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Nuclear ab-initio and reaction frameworks within the gamow shell model

May 17, 2013, GANIL, Caen, France


Dr Nicolas Michel from the Michigan State University
«Nuclear ab-initio and reaction frameworks within the gamow shell model »

May 17, 2013, GANIL, Caen, France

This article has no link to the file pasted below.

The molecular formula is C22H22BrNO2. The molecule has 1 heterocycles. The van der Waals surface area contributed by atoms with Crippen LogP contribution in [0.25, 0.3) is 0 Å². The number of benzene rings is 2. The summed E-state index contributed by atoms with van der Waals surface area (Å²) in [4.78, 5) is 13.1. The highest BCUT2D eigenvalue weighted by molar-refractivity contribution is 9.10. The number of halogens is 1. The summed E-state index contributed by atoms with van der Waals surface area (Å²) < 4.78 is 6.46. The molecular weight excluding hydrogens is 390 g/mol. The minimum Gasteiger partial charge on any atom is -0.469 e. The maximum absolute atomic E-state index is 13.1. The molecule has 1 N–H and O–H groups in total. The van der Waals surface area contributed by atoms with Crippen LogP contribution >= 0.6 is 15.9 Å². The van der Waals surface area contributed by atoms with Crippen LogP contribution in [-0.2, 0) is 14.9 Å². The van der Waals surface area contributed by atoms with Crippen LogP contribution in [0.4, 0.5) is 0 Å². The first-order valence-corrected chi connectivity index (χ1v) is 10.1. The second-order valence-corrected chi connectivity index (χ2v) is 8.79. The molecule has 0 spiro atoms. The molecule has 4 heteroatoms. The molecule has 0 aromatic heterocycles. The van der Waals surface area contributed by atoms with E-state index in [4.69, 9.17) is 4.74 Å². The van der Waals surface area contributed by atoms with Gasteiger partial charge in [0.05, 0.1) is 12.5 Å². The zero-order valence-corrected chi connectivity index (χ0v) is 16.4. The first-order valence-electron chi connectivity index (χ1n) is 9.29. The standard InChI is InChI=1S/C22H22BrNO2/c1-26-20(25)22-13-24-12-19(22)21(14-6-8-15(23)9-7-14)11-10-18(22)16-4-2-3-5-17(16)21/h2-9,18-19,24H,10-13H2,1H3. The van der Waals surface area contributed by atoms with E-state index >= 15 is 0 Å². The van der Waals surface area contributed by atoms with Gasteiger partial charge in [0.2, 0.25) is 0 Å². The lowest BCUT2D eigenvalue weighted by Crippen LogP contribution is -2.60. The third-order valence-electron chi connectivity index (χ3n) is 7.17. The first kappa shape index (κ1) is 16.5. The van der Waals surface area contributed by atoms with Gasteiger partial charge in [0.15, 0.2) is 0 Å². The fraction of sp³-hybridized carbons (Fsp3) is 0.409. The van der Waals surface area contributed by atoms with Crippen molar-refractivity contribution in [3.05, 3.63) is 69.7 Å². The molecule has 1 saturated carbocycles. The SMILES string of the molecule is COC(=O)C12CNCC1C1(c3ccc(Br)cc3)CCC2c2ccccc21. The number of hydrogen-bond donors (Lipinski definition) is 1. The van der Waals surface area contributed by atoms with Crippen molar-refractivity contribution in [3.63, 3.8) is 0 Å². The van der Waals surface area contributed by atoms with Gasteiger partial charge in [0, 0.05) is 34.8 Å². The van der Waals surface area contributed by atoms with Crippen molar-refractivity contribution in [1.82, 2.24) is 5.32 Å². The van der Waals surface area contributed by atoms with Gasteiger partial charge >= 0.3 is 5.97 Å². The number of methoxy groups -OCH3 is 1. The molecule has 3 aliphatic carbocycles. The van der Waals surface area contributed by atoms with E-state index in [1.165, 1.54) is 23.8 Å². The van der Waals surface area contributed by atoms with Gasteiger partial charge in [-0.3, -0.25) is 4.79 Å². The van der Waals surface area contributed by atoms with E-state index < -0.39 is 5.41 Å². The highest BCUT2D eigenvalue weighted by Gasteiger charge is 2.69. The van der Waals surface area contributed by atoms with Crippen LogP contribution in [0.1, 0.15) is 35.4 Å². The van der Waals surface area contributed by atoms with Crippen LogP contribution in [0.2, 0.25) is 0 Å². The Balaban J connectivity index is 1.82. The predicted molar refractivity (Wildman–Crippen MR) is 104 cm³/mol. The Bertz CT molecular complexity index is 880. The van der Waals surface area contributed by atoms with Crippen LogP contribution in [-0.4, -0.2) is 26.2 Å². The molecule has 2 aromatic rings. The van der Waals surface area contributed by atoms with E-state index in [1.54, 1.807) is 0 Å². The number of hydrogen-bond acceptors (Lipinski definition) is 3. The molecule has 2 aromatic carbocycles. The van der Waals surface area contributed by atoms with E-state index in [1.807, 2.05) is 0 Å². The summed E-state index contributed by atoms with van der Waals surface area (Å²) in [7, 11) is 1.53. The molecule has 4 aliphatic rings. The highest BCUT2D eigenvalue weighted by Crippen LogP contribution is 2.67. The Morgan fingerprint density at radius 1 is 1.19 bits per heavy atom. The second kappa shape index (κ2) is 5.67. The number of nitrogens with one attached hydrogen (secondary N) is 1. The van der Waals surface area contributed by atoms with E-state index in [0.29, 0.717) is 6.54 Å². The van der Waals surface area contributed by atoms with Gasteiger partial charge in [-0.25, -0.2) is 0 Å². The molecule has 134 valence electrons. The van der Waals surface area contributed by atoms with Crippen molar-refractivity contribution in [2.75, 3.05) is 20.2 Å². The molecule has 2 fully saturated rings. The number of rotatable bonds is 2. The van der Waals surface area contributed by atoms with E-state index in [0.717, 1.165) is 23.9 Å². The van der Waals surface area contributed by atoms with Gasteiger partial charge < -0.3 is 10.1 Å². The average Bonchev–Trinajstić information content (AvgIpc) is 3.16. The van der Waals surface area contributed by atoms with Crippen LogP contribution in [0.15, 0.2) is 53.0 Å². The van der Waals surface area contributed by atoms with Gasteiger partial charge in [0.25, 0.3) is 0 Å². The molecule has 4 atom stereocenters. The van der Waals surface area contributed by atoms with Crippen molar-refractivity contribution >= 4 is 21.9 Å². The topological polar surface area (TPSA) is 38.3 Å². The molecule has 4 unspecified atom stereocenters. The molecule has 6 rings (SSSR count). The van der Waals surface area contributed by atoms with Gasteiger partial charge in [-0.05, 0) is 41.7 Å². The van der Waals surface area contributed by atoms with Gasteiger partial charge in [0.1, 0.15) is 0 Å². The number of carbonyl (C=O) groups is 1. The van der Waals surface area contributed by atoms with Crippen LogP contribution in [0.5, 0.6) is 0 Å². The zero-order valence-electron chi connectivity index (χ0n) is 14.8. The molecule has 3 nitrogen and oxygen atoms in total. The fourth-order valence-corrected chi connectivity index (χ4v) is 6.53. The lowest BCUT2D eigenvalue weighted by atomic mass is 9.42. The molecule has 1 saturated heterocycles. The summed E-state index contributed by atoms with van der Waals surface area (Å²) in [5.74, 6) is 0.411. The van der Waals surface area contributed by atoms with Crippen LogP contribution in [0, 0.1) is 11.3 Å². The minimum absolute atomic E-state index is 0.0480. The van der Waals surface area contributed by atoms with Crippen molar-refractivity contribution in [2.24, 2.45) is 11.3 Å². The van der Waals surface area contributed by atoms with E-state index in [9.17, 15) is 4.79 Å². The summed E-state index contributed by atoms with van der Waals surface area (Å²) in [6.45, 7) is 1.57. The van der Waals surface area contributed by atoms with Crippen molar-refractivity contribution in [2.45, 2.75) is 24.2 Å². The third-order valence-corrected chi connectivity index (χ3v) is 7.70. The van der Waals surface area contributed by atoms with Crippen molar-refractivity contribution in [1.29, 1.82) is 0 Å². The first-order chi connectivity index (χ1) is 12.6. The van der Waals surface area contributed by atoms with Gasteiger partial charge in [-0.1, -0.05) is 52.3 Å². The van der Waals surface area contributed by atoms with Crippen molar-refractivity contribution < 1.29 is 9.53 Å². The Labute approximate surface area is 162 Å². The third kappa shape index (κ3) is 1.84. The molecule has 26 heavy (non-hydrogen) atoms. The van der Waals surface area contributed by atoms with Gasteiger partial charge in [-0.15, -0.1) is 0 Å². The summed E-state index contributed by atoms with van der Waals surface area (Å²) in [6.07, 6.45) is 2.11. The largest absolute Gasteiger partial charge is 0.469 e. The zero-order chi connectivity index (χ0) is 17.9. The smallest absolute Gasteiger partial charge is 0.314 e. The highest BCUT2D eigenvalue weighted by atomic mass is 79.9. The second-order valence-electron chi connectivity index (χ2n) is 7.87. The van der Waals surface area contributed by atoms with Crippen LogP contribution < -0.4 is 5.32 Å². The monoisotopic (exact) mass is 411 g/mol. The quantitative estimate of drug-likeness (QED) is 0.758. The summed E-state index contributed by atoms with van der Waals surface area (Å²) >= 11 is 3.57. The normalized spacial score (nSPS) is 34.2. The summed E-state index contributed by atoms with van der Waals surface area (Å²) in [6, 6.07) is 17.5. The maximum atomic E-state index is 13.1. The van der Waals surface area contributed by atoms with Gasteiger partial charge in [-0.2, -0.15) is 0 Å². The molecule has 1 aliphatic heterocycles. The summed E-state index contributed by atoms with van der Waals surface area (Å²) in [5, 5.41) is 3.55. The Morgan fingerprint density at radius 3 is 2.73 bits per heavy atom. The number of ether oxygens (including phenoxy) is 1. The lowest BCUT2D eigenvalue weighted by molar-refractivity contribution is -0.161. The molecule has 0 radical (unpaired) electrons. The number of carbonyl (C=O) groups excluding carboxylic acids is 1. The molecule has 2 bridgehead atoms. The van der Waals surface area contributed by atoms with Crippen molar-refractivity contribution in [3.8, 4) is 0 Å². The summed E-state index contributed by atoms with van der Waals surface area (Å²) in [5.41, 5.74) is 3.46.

Contrary to nuclei of the valley of stability, drip-line nuclei can exhibit unique phenomena, such as the presence of a halo or particle-emission at ground state level. This arises due to the presence of cluster emission thresholds at low excitation energy, which generates important coupling to the nearby continuum. In order to take into account this feature rigorously, it is necessary to develop nuclear models unifying the degrees of freedom related to structure and reaction, as both become entangled in that region. For this, the Gamow Shell Model (GSM) has been developed. In GSM, continuum degrees of freedom are exactly taken into account through the use of basis states made of bound, resonant and scattering states, while structure is treated soundly with configuration mixing. While GSM has been utilized thoroughly for structure with effective interactions involving a core and valence particles, its extension to ab-initio and reaction frameworks have just been instigated recently. The development of a GSM ab-initio framework was indeed hindered by the appearance of very large model spaces therein. This problem has been solved using the Density Matrix Renormalization Group (DMRG), which allows to circumvent direct diagonalization of large matrices by a successive renormalization of the used many-body basis. Concerning reaction theory, the main problem for that matter was the identification of channels, which are fully mixed in GSM eigenstates. The solution to solve this conundrum has been to develop the Resonating Group Method (RGM) with GSM, so that emission channels are explicitly constructed, and then mixed by microscopically calculated potentials in a coupled-channel approach. Applications pertaining to ab-initio GSM relate to the calculation of hydrogen and helium ground states, while those of GSM-RGM involve proton elastic and inelastic scattering on light targets.